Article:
By John Burton
RUMSON – Harry Ettlinger has had brushes with some of western civilization’s greatest works of art – and helped save them – but he still remains that kid who emigrated from Germany to Newark.
“It has been, with respect to what other human beings had, a pretty good life,” Ettlinger told the gathering at Congregation B’nai Israel Synagogue Sunday morning. Before Ettlinger became an engineer, the father of three and grandfather of four, he served in the U.S. Army during World War II as a member of a multinational military group that would become to be known as “the Monuments Men.”
As detailed in the nonfiction book by Robert M. Edsel, “The Monuments Men: Allied Heroes, Nazi Thieves and Greatest Treasure Hunt in History” and “The Monuments Men,” a 2014 film written, directed by and starring George Clooney, Ettlinger was one of approximately 345 recruited from 13 nations working to recover thousands of artworks.
The works, plundered by Nazi troops during the European campaign, were “some of the greatest cultural treasures of our civilization,” said Yona Shulman, chair of the B’nai Israel’s adult education program, as she introduced the octogenarian.
The unit worked with governments “to return them (artworks) to where they rightly belonged,” Ettlinger said, including to owners in Italy and France.
That was “something unique in the history of civilization,” when the valuable spoils of war were not kept by the victors, but returned to their rightful owners, Ettlinger said.
“That is something that we all should be damn proud we did it,” he stressed.
The 88-year-old Ettlinger, who is Jewish and still speaks with a thick German accent, fled his German village with his family to escape the advancing Nazis in September 1938 when he was just 13.
“The political situation was so dark that the rabbi recommended we leave that day,” which was the day of his bar mitzvah. Upon arriving in New York, the family was advised to “go west,” and they did, all 16 miles west to Newark, he recalled.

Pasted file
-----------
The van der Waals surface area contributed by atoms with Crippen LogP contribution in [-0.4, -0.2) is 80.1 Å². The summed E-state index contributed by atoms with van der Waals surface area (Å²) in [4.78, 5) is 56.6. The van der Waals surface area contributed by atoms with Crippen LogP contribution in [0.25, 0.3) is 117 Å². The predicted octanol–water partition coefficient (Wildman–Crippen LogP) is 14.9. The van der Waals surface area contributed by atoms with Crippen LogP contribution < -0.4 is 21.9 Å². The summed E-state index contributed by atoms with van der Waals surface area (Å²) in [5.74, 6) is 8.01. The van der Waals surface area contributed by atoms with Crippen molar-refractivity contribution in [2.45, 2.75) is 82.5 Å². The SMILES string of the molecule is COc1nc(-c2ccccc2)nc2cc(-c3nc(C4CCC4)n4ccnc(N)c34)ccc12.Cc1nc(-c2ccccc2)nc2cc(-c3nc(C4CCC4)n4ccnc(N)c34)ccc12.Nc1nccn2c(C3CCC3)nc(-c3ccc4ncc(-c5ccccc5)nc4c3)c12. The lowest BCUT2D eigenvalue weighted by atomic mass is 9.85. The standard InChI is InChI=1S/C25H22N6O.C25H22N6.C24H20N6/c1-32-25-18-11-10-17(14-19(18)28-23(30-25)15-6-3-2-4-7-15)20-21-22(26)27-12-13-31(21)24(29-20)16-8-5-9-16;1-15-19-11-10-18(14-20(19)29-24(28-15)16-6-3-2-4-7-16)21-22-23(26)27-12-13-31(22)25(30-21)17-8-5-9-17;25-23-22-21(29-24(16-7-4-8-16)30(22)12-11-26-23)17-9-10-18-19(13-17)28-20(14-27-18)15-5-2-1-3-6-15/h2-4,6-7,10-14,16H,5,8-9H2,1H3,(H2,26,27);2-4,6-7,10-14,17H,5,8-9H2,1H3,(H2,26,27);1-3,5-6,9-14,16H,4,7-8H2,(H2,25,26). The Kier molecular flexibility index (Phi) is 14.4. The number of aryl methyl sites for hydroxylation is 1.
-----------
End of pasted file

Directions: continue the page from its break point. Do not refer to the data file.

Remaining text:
After high school Ettlinger was drafted into the U.S. Army, where he was assigned to an infantry unit as a rifleman. Because he was fluent in German, he was plucked from his unit and assigned to the Allied Forces Monuments, Fine Arts and Archives Program. There he served under Capt. Jim Rorimer, who had been a curator at the Metropolitan Museum of Art in New York City, and would become the museum’s director following the war.
As German troops advanced through Europe they took art treasures with the intent of establishing a massive museum as a tribute to what Adolph Hitler and the German high command had been saying would be a thousand-year Reich.
Toward the end of the war, Ettlinger and others in his unit worked for about 10 months uncovering and retrieving more than 900 boxes containing the works of Picasso, Monet and Rembrandt and others that had been stored deep in an old salt mine inside Germany’s borders that were abandoned by the retreating Axis troops.
Ettlinger also worked translating documents for the Nuremberg War Crimes Tribunal. After Hitler’s death, he was assigned to Eagle’s Nest, Hitler’s mountain retreat in Bavaria. The historic significance of the location was lost on the still quite young Ettlinger, he said, noting he was more interested in the breathtaking mountain view than anything.
Ettlinger never really had much of an interest in art, he said. The closest he ever came to considering art as a pursuit was when he thought about being an architect. He abandoned that idea to study engineering at the Newark College of Engineering after his discharge in June 1946.
In the movie Ettlinger is fictionalized as “Sam Epstein,” portrayed by actor Dimitri Leonidas. His captain, Rorimer, became Frank Stokes, Clooney’s role.
Ettlinger’s major criticism of the film was that it reduced his contribution to driving Clooney around in a Jeep.
But, “It’s Hollywood,” he said with a shrug, adding with a chuckle, that it “was zero for me” when it came to earning anything on the movie.
Ettlinger, who lives in Rockaway, regularly appears at schools and for social organization to talk about his experiences.
“Who wouldn’t be attracted to that story?” Shulman said, calling Ettlinger “a real American hero, a real Jewish hero.”
Ettlinger has written his memoir, tentatively titled “Ein Amerikaner,” that family members are working on getting published, he said.
Congregation B’nai Israel, which is located at 171 Ridge Road, is a 92-year-old conservative synagogue that regularly hosts cultural events. The synagogue has about 10 guest speakers a year, talking on a variety of topics, which are open to the general public, according to Shulman.
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